Here, their song, “Throw That Block” is mixed with the ambiance of lovers learning to skate, hockey players passing their puck, and old Olympic speed skating hopefuls weaving through the stray toddlers. Though the band sight influences like The Beatles, Stone Roses and The Strokes, we can’t help but hear a touch of Kurt Cobain in the contrast between the sweet acoustic riffs and abrasive chorus. That is to say, we love it.
If you’re in China, make sure you catch Mr Graceless on their national tour happening right now. And don’t forget to pick up a copy of their new album, ‘The Tree Ever Green’.
艺术品 Artwork by Nini Sum @ Idlebeats.com
Skip Skip Benben are a patchwork of different bands and different genres, with Monkey (猴子) on drums, Steven Zhou (周乃仁) from Birdstriking and ½ Heavy Korean on Bass and Benben (斑班 ) from Freckles, Boyz & Girl and Carsick Cars on guitar and vocals. Our meeting with the band was preceded by weeks of anticipation, for a lot of which we didn’t even know the name of this brilliant new[ish] Beijing act.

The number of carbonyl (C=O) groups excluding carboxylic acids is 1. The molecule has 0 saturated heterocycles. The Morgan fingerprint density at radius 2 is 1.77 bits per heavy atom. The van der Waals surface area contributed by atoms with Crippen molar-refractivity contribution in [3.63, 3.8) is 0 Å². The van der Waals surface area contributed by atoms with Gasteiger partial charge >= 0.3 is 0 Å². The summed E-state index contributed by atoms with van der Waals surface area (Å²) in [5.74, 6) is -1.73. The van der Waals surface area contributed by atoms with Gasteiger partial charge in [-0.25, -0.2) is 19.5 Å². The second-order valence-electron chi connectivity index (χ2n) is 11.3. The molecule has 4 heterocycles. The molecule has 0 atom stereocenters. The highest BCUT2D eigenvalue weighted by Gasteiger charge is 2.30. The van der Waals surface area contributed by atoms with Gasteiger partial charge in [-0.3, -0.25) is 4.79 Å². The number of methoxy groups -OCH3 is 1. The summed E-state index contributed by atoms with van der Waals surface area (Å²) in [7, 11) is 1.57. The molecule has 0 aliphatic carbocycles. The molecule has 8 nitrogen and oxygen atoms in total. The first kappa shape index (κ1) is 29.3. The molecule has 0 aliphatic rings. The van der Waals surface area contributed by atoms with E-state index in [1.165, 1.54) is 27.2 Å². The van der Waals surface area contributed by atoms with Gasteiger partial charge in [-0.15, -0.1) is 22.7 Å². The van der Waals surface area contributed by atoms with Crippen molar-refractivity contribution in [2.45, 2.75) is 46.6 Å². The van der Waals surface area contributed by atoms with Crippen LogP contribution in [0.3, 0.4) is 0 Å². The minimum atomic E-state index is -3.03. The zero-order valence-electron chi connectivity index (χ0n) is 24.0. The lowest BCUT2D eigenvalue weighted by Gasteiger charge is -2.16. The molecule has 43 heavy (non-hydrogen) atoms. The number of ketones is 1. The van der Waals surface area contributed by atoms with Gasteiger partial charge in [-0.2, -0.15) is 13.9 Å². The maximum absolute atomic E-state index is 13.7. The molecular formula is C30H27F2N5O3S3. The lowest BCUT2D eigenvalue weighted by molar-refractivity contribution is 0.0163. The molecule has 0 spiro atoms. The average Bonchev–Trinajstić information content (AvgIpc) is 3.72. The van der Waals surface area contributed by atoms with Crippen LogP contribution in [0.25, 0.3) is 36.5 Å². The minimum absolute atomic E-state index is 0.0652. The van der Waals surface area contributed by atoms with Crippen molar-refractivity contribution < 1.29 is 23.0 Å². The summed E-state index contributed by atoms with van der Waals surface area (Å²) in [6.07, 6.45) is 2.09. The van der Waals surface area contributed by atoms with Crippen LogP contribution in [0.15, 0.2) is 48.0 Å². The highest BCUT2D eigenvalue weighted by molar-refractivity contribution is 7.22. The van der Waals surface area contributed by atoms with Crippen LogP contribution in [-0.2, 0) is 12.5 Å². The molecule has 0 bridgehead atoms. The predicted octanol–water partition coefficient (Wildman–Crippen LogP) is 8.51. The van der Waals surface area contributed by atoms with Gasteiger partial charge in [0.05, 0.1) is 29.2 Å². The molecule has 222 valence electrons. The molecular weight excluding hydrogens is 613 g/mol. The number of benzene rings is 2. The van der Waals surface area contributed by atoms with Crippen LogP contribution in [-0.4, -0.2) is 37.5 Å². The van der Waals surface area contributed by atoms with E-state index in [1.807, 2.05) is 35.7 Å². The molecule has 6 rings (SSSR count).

Back on the 18th October 2011, we walked into a surprise show from Beijing indie stalwarts P.K.14, at D-22 in Beijing’s university district. Shortly after arriving, our friend Josh of China music and culture blog, pangbianr slid out from behind the bar to say hello. In passing, he mentioned that he knew a Taiwanese folk singer called Benben that he wanted to introduce us to later that evening, “I think she’d be great for your DaBaoGe project,” he said.
In the haze of the beer, smoke and distorted guitars, it was another two visits in as many weeks, to the now defunct D-22 venue, before we pieced together the story behind Skip Skip Benben: an appealing blend of alt-folk, psychedelic indie rock and down-tempo, tropicana grooves. Off-stage, Benben is intensely shy and we tried, in vain to convince her to venture outside the crocheted-kitch security of her nostalgically decorated apartment. We could hardly blame her though; it was easily one of the coldest days we’d seen in 2011.